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Tech executives felt a ‘no poaching’ rule would be a benefit, e-mails show

Apple’s iPad devices are displayed at its store in Tokyo Jan. 18, 2013.

KIM KYUNG-HOON/REUTERS

Internal e-mails show that executives at tech companies such as Apple Inc. and Google Inc. believed that an agreement to refrain from poaching each other's workers would bring real financial benefits, a U.S. judge said on Thursday.

Five former employees of various tech companies have filed a civil lawsuit against Apple, Google, Intel Corp. and others, alleging an illegal conspiracy to eliminate competition for each other's employees.

At a hearing in San Jose, Calif. federal court on Thursday, U.S. District Judge Lucy Koh also ordered Apple chief executive Tim Cook to be questioned by plaintiff attorneys for four hours.

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Judge Koh must decide whether the lawsuit can proceed as a class action, which would give the plaintiffs more leverage to extract a large settlement. Judge Koh said that at the time the no-poaching agreements were forged, top executives felt a collective approach toward hiring was more efficient than dealing with employees individually.

"That, I think, is the biggest problem for the defendants," said Judge Koh, who did not identify the executives. However, Judge Koh also closely questioned a key economic analysis commissioned by the plaintiffs, which the judge said had "holes."

Judge Koh did not rule on the class action issue during the hearing on Thursday.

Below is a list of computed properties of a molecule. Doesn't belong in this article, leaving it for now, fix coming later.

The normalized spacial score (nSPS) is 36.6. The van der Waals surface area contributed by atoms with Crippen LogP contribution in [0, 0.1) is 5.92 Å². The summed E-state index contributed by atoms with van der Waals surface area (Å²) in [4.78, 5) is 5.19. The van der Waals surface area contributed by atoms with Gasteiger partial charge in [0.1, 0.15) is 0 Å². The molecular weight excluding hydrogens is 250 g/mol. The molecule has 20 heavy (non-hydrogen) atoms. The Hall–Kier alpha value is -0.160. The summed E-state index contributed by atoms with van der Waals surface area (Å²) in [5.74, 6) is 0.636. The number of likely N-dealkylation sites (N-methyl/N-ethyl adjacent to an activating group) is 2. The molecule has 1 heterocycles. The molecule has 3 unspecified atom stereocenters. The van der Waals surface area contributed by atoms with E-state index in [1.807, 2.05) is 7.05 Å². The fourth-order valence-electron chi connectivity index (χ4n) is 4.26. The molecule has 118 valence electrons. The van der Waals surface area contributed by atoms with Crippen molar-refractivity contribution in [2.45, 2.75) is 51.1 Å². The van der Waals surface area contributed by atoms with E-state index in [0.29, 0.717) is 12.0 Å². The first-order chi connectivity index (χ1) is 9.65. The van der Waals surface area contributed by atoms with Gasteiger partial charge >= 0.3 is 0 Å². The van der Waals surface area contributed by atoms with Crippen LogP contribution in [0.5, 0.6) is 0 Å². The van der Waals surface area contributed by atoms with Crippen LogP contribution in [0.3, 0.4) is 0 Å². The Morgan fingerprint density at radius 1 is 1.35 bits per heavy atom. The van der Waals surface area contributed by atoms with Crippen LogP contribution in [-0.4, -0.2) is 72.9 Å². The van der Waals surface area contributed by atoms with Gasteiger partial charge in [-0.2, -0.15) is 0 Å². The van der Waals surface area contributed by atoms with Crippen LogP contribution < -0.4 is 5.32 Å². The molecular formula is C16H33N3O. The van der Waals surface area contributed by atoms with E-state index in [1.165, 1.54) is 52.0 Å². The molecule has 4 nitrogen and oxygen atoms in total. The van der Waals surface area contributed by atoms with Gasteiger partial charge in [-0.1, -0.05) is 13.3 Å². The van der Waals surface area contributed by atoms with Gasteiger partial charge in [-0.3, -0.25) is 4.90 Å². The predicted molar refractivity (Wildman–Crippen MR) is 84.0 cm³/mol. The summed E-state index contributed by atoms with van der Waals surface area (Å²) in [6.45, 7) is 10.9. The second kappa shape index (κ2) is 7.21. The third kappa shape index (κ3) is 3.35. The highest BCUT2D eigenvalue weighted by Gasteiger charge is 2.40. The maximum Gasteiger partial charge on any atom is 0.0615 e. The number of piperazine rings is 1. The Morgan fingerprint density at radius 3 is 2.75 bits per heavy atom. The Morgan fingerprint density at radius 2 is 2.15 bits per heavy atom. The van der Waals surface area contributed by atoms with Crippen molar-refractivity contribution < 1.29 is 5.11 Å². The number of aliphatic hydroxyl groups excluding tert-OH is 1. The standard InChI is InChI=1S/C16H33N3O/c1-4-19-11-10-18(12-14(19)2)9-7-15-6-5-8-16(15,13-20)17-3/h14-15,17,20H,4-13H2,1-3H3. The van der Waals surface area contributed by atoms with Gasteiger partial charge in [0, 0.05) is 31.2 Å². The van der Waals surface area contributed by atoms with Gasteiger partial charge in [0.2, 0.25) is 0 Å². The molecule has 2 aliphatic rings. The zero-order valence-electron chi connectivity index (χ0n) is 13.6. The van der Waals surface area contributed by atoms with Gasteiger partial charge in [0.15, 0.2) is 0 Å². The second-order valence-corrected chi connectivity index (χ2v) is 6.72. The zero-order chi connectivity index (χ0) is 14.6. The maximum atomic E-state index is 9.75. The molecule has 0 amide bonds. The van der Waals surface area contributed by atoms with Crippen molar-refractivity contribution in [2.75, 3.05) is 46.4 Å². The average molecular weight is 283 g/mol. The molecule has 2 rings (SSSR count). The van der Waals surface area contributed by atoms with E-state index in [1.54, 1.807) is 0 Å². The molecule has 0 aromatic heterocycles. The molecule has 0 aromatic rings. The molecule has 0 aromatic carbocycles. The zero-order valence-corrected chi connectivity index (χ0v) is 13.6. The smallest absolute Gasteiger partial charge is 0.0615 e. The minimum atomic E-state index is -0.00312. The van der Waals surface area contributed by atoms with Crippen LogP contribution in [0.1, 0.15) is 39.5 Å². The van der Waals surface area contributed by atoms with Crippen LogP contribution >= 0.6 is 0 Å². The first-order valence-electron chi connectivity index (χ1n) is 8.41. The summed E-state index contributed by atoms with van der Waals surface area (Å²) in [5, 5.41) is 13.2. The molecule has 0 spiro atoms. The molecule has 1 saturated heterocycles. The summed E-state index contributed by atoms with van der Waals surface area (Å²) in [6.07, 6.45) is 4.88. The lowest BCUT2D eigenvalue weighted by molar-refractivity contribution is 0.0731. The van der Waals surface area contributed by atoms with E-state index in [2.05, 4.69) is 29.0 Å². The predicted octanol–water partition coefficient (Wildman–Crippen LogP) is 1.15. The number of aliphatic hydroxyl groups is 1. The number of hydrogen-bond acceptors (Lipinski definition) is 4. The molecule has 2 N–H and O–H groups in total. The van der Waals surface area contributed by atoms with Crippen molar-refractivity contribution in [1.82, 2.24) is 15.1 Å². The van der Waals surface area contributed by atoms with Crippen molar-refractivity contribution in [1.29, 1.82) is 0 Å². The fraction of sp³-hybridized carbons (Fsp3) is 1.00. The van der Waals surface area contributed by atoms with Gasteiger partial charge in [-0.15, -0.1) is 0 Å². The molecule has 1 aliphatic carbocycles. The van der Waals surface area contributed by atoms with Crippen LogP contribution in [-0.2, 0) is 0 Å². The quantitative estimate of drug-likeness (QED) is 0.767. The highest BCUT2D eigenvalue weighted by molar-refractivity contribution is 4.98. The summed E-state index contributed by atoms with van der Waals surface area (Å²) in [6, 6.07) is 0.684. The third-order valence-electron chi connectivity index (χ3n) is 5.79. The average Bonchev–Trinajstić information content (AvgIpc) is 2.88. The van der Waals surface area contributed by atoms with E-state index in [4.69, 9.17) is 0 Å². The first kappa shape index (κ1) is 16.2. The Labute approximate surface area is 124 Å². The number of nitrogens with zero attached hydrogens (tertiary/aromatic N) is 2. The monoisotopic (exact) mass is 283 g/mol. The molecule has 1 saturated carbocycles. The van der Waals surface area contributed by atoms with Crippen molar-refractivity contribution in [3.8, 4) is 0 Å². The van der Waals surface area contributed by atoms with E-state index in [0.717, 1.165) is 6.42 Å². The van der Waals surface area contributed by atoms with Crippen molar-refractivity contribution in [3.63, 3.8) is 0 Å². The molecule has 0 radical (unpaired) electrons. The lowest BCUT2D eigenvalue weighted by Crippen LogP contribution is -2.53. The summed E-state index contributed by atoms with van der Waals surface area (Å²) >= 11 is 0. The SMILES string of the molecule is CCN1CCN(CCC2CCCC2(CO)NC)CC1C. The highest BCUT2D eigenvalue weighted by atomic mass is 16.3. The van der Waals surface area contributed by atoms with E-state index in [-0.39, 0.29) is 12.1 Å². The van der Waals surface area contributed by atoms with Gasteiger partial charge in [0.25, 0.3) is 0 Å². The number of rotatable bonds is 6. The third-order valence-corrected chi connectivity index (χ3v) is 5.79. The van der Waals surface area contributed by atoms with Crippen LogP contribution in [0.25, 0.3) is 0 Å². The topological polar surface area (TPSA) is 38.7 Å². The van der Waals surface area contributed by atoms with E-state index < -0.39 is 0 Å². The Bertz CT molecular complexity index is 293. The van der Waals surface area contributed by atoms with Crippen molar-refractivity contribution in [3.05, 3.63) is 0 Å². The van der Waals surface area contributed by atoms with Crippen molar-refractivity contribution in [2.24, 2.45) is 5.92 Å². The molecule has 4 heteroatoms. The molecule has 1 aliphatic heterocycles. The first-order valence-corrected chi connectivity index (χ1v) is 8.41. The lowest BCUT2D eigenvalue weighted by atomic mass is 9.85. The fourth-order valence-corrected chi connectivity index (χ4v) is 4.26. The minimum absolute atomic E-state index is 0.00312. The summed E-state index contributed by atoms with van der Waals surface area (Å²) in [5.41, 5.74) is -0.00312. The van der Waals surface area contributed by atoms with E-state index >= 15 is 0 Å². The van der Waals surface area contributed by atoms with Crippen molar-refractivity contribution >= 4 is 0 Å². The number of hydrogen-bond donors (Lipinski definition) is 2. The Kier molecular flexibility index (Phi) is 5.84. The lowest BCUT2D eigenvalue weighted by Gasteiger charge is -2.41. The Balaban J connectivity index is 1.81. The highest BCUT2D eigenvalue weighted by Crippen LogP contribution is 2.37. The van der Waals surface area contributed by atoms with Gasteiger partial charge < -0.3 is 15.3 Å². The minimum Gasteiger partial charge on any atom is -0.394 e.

In 2010, Google, Apple, Adobe Systems Inc., Intel Corp., Intuit Inc. and Walt Disney Co.'s Pixar unit agreed to a settlement of a U.S. Justice Department probe that bars them from agreeing to refrain from poaching each other's employees.

The Justice Department and California state antitrust regulators then sued eBay Inc. late last year over an alleged no-poaching deal with Intuit. EBay said the government is wrong, and has not been named as a defendant in the civil lawsuit.

Plaintiff attorneys have estimated that civil damages potentially could run into hundreds of millions of dollars.

In court on Thursday, Adobe attorney Robert Mittelstaedt said the plaintiffs had no evidence that employees were actually impacted by the no-cold call deals.

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"It's not in the data," Mr. Mittelstaedt said.

In 2007, Apple's Steve Jobs asked former Google chief executive Eric Schmidt to stop trying to recruit an Apple engineer, a transgression that threatened one junior Google employee's job, according to a court filing last year. At the time, Mr. Schmidt was an Apple board member.

Judge Koh on Thursday criticized attorneys for the tech companies for being too slow to schedule depositions of top executives. Apple attorney George Riley attempted to spare Mr. Cook from a deposition, saying that when Mr. Cook was chief operating officer of the company before succeeding Mr. Jobs in 2011, Mr. Cook had no role in any of the no-hire agreements.

"I find it hard to believe a COO would have no say over salary and compensation for all employees," Judge Koh responded.

Additionally, Google attorneys agreed that Mr. Schmidt, now Google's executive chairman, could be questioned by plaintiffs' lawyers on Feb. 20. Executives from several other companies were also scheduled for depositions, including Intel chief executive Paul Otellini.

Reuters

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